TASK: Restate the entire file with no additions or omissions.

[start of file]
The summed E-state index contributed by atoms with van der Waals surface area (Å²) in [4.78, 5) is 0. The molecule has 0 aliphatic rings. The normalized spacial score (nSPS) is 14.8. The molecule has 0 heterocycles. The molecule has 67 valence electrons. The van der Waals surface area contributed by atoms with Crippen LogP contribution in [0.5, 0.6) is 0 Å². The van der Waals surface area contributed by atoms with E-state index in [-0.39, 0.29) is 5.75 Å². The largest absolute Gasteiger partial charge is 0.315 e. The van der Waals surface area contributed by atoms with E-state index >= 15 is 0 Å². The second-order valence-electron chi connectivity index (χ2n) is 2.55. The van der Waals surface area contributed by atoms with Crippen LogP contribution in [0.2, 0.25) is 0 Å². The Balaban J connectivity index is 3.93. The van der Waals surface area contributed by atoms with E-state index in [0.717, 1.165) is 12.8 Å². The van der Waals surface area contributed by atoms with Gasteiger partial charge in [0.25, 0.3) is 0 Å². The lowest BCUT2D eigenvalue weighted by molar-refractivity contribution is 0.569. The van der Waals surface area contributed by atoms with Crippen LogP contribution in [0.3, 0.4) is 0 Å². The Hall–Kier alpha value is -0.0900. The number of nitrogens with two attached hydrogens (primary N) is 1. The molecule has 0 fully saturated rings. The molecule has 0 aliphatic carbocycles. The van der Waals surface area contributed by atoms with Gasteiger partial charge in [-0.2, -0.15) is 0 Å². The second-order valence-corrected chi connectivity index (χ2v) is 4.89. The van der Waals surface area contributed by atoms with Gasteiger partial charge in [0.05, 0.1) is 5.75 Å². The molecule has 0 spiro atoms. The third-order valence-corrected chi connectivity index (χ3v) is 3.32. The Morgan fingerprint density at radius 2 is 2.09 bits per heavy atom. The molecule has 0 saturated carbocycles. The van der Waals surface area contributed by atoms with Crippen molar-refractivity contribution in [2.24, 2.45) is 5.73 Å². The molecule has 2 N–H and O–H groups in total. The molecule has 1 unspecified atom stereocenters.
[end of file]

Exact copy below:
The summed E-state index contributed by atoms with van der Waals surface area (Å²) in [4.78, 5) is 0. The molecule has 0 aliphatic rings. The normalized spacial score (nSPS) is 14.8. The molecule has 0 heterocycles. The molecule has 67 valence electrons. The van der Waals surface area contributed by atoms with Crippen LogP contribution in [0.5, 0.6) is 0 Å². The van der Waals surface area contributed by atoms with E-state index in [-0.39, 0.29) is 5.75 Å². The largest absolute Gasteiger partial charge is 0.315 e. The van der Waals surface area contributed by atoms with E-state index >= 15 is 0 Å². The second-order valence-electron chi connectivity index (χ2n) is 2.55. The van der Waals surface area contributed by atoms with Crippen LogP contribution in [0.2, 0.25) is 0 Å². The Balaban J connectivity index is 3.93. The van der Waals surface area contributed by atoms with E-state index in [0.717, 1.165) is 12.8 Å². The van der Waals surface area contributed by atoms with Gasteiger partial charge in [0.25, 0.3) is 0 Å². The lowest BCUT2D eigenvalue weighted by molar-refractivity contribution is 0.569. The van der Waals surface area contributed by atoms with Crippen LogP contribution in [0.3, 0.4) is 0 Å². The Hall–Kier alpha value is -0.0900. The number of nitrogens with two attached hydrogens (primary N) is 1. The molecule has 0 fully saturated rings. The molecule has 0 aliphatic carbocycles. The van der Waals surface area contributed by atoms with Gasteiger partial charge in [-0.2, -0.15) is 0 Å². The second-order valence-corrected chi connectivity index (χ2v) is 4.89. The van der Waals surface area contributed by atoms with Gasteiger partial charge in [0.05, 0.1) is 5.75 Å². The molecule has 0 spiro atoms. The third-order valence-corrected chi connectivity index (χ3v) is 3.32. The Morgan fingerprint density at radius 2 is 2.09 bits per heavy atom. The molecule has 0 saturated carbocycles. The van der Waals surface area contributed by atoms with Crippen molar-refractivity contribution in [2.24, 2.45) is 5.73 Å². The molecule has 2 N–H and O–H groups in total. The molecule has 1 unspecified atom stereocenters.